I am trying to move to zsh from Bash.

I put my .bashrc directly to my .zshrc, and it caused a lot of errors when I try to use Bash again.

How can you export your .bashrc to .zshrc?

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    Don't let this zsh-hater get you down. Zsh is great! – Jeremy Cantrell Apr 19 '09 at 3:05

While lhunath's answer pushed me in the right direction, zsh does not seem to source .profile automatically. Lot's of good info on this topic can be found on this superuser post.

The adaption I'm using is putting common aliases and functions in .profile and manually sourcing them as follows:


source ~/.profile


[[ -e ~/.profile ]] && emulate sh -c 'source ~/.profile'

  • 1
    Yes, I think this is the best approach. Thank you for your answer! – Léo Léopold Hertz 준영 Sep 24 '14 at 16:43
  • the above answer is working fine for me also. but I have to do this every time I open the zshrc terminal. can you tell me how to correct this. – pawan kumar Aug 17 '18 at 17:52

You can't "export" your .bashrc to a .zshrc. .bashrc is a file that runs bash commands. .zshrc is a file that runs zsh commands.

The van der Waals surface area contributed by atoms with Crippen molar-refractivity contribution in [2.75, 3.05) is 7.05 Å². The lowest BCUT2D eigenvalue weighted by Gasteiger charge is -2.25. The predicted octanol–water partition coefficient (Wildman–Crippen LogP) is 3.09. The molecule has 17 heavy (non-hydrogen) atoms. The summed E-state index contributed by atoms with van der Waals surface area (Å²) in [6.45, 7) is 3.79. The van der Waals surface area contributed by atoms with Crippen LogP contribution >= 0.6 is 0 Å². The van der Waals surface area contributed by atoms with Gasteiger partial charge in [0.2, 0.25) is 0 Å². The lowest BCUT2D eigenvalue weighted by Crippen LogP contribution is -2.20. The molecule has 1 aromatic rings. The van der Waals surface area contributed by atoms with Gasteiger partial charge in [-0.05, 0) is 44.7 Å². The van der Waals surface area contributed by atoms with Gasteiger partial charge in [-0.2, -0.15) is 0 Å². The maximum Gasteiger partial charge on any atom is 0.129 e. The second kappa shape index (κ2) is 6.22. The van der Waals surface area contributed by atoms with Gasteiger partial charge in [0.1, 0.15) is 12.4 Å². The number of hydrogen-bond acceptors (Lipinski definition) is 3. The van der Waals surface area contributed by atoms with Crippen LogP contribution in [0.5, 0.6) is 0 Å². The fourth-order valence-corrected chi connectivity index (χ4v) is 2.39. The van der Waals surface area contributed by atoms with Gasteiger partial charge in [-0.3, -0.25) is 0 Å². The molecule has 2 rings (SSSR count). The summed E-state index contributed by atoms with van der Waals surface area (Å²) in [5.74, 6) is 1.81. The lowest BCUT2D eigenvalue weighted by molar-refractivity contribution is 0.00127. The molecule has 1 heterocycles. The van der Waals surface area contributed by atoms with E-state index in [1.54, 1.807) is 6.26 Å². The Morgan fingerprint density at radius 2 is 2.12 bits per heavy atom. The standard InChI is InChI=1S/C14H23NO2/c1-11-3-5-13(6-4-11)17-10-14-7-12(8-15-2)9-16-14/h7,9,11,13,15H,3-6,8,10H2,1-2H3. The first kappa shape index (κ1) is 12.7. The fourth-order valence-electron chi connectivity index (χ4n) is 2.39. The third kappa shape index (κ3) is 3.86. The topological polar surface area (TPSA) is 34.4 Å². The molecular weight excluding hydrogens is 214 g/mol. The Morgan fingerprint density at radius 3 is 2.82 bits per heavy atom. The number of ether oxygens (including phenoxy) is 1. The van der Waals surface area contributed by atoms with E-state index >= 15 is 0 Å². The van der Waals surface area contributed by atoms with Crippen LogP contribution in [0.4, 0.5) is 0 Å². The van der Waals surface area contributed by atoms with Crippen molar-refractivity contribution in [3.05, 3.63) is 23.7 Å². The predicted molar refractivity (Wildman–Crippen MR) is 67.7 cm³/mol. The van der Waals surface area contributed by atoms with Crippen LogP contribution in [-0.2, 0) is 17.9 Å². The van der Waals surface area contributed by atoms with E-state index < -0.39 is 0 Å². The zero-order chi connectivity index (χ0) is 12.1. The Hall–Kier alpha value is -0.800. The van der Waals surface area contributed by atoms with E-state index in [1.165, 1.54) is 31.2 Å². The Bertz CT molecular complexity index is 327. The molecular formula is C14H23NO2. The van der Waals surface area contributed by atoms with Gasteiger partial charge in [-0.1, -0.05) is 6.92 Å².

You can't expect zsh to be able to run the bash commands in your .bashrc, so you should convert it into a new .zshrc instead of trying to run .bashrc from .zshrc or copying the former into the latter.

If you want a common shell initialization file for all your shells; use .profile (and remove .bashrc and .zshrc). It's sourced by all POSIX shells. And in there, stick to POSIX shell features only. Then that code will run in any POSIX shell. (Though, I'm not 100% certain that zsh is POSIX compliant).

See: http://mywiki.wooledge.org/DotFiles.

Though - and I'd first misread this part of your question - you shouldn't experience errors from bash when running your .bashrc unless you put zsh commands in there. Did you? What errors are you getting? Sounds to me like you've added zsh code into your .bashrc and bash (obviously) doesn't understand.

As an aside, ojblass tries to make a point of portability which only partly succeeds. zsh is a great shell (though I haven't had the honors myself), but when writing scripts; I'd recommend you do so with #!/usr/bin/env bash instead. Mostly just for your own (and eventually, the people you share with their) sake of portability.

  • Look at the stament "I put my .bashrc directly to my .zshrc, and it caused a lot of errors when I try to use Bash again." now think for a moment what would cause that... and then reword your post. – ojblass Apr 19 '09 at 6:50
  • @ojblass: Quite right; misread the question. – lhunath Apr 19 '09 at 14:09

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